W3C home > Mailing lists > Public > www-style@w3.org > March 2013

Re: [css3-grid-layout] Negative numbers for <grid-line>

From: Julien Chaffraix <julien.chaffraix@gmail.com>
Date: Mon, 25 Mar 2013 16:22:33 -0700
Message-ID: <CAGY_oHL3yxSODWZLXm-9e_C0TCXETR4jpk3W0S1xVUDq3Eu+8Q@mail.gmail.com>
To: "Tab Atkins Jr." <jackalmage@gmail.com>
Cc: www-style list <www-style@w3.org>
>>>> 1) Which negative range is allowed for <integer>?
>>>> There are several options:
>>>> * Match Python which allows negative integers up to -len(array),
>>>> something below is in error and resolves to 'auto'. This has the
>>>> downside of allowing the auto-placement algorithm to run in some
>>>> cases.
>>>> * Allow arbitrary values, knowing that they would be brought back into
>>>> the appropriate range (e.g. using modulo).
>>>> * Match what the specification does for numbered named grid line and
>>>> clamp the value to - (size of the grid) thus resolving in the first
>>>> grid line.
>>> I'd do option 3, clamping them to the first grid line.
>>> The -1 grid line is the last line defined by grid-definition-*.
>> I guess you meant to also include grid-template and any explicitly
>> positioned items or else this is not compatible with the grid
>> auto-placement sizing algorithm (which is btw what we use in WebKit to
>> size the grid regardless of whether we have auto placed grid items).
> Yes, including grid-template.  Basically, any explicit declaration of the size.
> Making it depend on explicitly-positioned items doesn't work, because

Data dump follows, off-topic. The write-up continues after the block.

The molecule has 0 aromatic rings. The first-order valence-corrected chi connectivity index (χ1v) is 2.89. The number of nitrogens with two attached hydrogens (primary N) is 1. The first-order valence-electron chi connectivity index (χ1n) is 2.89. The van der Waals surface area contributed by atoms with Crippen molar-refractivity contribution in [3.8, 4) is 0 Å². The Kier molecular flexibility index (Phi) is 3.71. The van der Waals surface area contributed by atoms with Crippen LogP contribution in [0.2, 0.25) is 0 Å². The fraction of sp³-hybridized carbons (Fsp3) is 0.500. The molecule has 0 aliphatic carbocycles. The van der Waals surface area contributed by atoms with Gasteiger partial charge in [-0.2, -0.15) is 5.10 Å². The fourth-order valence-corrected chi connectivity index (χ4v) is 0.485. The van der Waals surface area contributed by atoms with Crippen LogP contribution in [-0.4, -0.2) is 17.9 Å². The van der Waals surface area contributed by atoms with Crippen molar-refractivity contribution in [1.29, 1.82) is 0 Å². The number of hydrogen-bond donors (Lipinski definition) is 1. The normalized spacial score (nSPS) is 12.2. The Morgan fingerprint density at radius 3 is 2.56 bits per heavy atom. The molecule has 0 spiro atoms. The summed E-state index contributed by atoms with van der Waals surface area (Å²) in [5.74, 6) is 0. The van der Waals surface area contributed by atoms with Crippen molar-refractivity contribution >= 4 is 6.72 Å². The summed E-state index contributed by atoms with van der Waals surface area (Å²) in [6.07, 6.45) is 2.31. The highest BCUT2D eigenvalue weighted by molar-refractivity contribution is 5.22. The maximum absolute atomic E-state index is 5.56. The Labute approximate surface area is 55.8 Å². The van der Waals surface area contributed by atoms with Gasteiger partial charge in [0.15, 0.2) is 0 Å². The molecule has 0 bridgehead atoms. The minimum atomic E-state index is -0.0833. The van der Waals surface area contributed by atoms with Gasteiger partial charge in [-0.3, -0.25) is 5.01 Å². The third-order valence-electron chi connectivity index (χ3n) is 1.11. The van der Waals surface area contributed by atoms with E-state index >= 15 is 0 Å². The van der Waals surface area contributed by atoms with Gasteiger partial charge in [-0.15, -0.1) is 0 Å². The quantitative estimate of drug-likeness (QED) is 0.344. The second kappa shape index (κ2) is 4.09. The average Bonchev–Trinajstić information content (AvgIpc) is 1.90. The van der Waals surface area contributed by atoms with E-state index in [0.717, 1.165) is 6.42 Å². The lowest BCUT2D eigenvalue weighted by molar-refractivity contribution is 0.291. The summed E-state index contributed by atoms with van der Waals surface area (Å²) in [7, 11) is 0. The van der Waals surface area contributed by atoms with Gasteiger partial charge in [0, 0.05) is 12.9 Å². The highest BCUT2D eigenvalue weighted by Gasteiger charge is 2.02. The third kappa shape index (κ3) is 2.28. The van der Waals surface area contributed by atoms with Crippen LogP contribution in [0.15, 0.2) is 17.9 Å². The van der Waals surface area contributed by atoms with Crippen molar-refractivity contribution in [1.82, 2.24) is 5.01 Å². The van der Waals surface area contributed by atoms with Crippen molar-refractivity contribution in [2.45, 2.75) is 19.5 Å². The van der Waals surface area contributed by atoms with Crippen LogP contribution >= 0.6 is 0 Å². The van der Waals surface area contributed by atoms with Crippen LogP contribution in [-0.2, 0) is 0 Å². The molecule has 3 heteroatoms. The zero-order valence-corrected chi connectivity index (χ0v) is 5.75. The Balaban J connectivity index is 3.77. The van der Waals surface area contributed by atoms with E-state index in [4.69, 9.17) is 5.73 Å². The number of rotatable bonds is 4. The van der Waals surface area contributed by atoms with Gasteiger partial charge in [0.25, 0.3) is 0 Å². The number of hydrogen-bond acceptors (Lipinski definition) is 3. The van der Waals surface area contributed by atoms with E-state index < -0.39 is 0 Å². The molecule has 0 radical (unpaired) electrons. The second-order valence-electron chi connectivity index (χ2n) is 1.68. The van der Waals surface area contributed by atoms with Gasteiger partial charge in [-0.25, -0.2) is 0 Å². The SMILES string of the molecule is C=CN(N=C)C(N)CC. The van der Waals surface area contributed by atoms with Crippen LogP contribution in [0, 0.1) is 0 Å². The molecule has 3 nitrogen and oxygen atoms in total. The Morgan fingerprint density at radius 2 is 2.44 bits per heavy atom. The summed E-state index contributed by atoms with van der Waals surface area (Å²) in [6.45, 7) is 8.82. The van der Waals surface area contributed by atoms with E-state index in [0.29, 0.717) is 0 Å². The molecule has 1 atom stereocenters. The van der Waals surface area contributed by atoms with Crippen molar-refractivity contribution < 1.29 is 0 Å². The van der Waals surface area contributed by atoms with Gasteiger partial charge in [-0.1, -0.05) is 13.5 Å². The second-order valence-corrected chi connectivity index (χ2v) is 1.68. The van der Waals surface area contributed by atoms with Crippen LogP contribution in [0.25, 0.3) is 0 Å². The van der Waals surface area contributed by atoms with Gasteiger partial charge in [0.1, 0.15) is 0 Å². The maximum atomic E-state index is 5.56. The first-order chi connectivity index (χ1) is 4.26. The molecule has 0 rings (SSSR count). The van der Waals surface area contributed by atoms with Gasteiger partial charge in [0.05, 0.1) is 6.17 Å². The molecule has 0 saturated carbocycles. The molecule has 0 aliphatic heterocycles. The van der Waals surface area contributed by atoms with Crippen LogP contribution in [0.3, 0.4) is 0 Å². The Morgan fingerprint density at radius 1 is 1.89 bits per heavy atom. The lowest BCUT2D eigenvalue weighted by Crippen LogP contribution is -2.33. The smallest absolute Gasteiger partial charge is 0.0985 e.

> placing any item at "grid-start: -1;" will extend the grid (as it
> spans at least one column), unless you explicitly ignore negative
> items for the purpose of sizing the grid here (but you need to allow
> them for auto-placement).

It's unfortunate that -1 refers to the very last grid line, forcing us
to extend the grid in the common case and not matching what authors
will expect. This is not really an issue with considering negative
grid lines and more with the grid lines numbering failing us in this
case. It's not the only case where this could happen btw as named grid
lines can end up doing the same already. Using grid tracks would solve
this issue but it probably will open its own can of worms.

Also I don't think we should have 2 ways of computing the grid sizes
as it's more cognitive load for anyone trying to understand their
layout (not to mention the unneeded complexity).

>>>> 2) Interaction with the Automatic Grid Item Placement Algorithm (section 6.3.1)
>>>> Currently the specification allows "the position and size of any
>>>> explicitly-defined grid items" which would cover negative positions. I
>>>> would propose to ignore them for the purpose of sizing the grid based
>>>> on what the resolution above.
>>> I don't understand.  The negative value resolves to an equivalent
>>> positive value from the other edge, at which point it's identical to a
>>> normal explicit position.  Why would you ignore them?
>> That's a fair point, I just thought it would be weird to let a
>> negative number impact the grid sizing but that's a convenient way to
>> resolve the issue (we don't even need option 3 as the grid is sized so
>> that the grid item falls naturally into the first grid line).
>> Something like the following would be nice to have in the specification:
>> "Explicitly positioned items with negative grid lines are treated as
>> if they had their absolute grid-line value for the purpose of sizing
>> the grid."
>> (the wording can be improved but you get the idea)
> Our wording needs to be improved, but that's the intent already -
> every item should resolve either into a pair of lines (indicating
> explicit positioning) or just a span (indicating auto positioning).
> In the former case, the lines are just the actual lines, not the
> notational things we refer to them with.


Received on Monday, 25 March 2013 23:23:21 UTC

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